The Consumer Financial Protection Bureau released a white paper today on the impact of overdraft and non-sufficient funds (NSF) fees on the average bank account holder.
The report is the result of an examination the CFPB announced in February 2012, and involves an analysis of information provided from a request for information published in the Federal Register, along with institution data from a sample of large banks. The CFPB found three issues in particular to be especially troubling about overdraft protection programs: Opting in puts consumers at greater risk, overdraft practices are complex and may be difficult for consumers to understand, and the costs and risks vary by institution.
“Many financial institutions market their overdraft services as a protective measure that offers consumers greater peace of mind and security,” said Richard Cordray, Director of the CFPB, in a media call on Monday. “They correctly note that consumers often benefit when overdraft transactions are paid, which helps avoid returned checks or declined transactions. But our study also raises questions. What is marketed as overdraft protection can, in some instances, put consumers at greater risk of harm. Consumers need to be able to control their costs and expenses, and they deserve clarity on those issues.”
Since mid-2010, a bank cannot charge a consumer an overdraft or NSF fee without a consumer opting into a program. This change is rooted in a consumer protection instituted by the Federal Reserve when it changed Regulation E.
The CFPB study identified a group of Americans as “heavy overdrafters” — a small percentage of consumers who incur 10 or more NSF or overdraft charges in a year. The proportion of consumer checking accounts with at least one overdraft or NSF fee that were heavy overdrafters was 27.8% for banks that tracked all incidences for all accounts opened at any time during 2011.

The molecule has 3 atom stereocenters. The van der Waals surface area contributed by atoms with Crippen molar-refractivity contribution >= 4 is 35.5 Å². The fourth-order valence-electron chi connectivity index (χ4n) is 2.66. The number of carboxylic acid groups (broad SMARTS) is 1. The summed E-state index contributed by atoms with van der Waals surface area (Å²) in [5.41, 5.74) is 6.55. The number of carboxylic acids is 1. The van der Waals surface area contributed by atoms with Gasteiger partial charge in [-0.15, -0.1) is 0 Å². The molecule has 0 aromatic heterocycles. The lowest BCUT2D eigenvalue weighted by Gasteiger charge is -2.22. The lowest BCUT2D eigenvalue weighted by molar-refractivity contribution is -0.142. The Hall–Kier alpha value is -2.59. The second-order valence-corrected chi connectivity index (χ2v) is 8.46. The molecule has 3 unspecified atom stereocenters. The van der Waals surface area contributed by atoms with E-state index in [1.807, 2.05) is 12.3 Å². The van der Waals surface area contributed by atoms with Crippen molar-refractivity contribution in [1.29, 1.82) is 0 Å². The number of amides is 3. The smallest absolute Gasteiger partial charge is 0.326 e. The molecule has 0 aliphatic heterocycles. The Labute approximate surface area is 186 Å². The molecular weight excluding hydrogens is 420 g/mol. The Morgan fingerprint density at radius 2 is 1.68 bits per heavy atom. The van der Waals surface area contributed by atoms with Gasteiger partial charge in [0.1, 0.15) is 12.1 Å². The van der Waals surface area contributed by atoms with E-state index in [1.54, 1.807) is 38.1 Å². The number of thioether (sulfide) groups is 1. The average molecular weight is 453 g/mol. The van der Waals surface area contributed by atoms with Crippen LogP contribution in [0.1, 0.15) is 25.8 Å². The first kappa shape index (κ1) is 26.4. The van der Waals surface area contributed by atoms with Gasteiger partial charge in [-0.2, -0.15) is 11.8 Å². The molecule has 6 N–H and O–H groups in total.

“A small percentage of consumers are footing the bill,” Cordray said. The CFPB report also found a correlation between banks with heavy overdraft users and increased involuntary account closures.
The starkest statistic from the report showed accounts that had at least one overdraft or NSF fee in 2011 from the banks surveyed paid an average of $225 in annual fees. Also, these fees accounted for 61 percent of total consumer deposit account service charges in 2011 among the surveyed banks.
Overdraft protection can cost consumers a great deal, the study found. The average checking account fees per accountholder who chose to opt in were $196 in 2011, while the average fees for those who did not opt in were $28.
Cordray was careful to note that the CFPB is not suggesting in this report that financial institutions be prohibited from providing overdraft protection, which can be a valuable tool for consumers who need access to funds. But further examination of bank practices will continue.
“We need to determine whether or not they’re causing the kind of harm the federal consumer protection laws are designed to prevent,” Cordray said.
A senior CFPB official on Monday’s media call also reiterated that there are no legislative or enforcement actions planned on the issue, but the examination of banks’ particular practices in overdraft programs will continue to be examined.
That doesn’t mean Capitol Hill isn’t already interested in the issue of overdraft fees. Rep. Carolyn Maloney (D-N.Y.) and 45 other members of Congress introduced a bill in March to protect consumers from overdraft programs. The legislation would limit the number of overdraft fees consumers can incur, among other protections.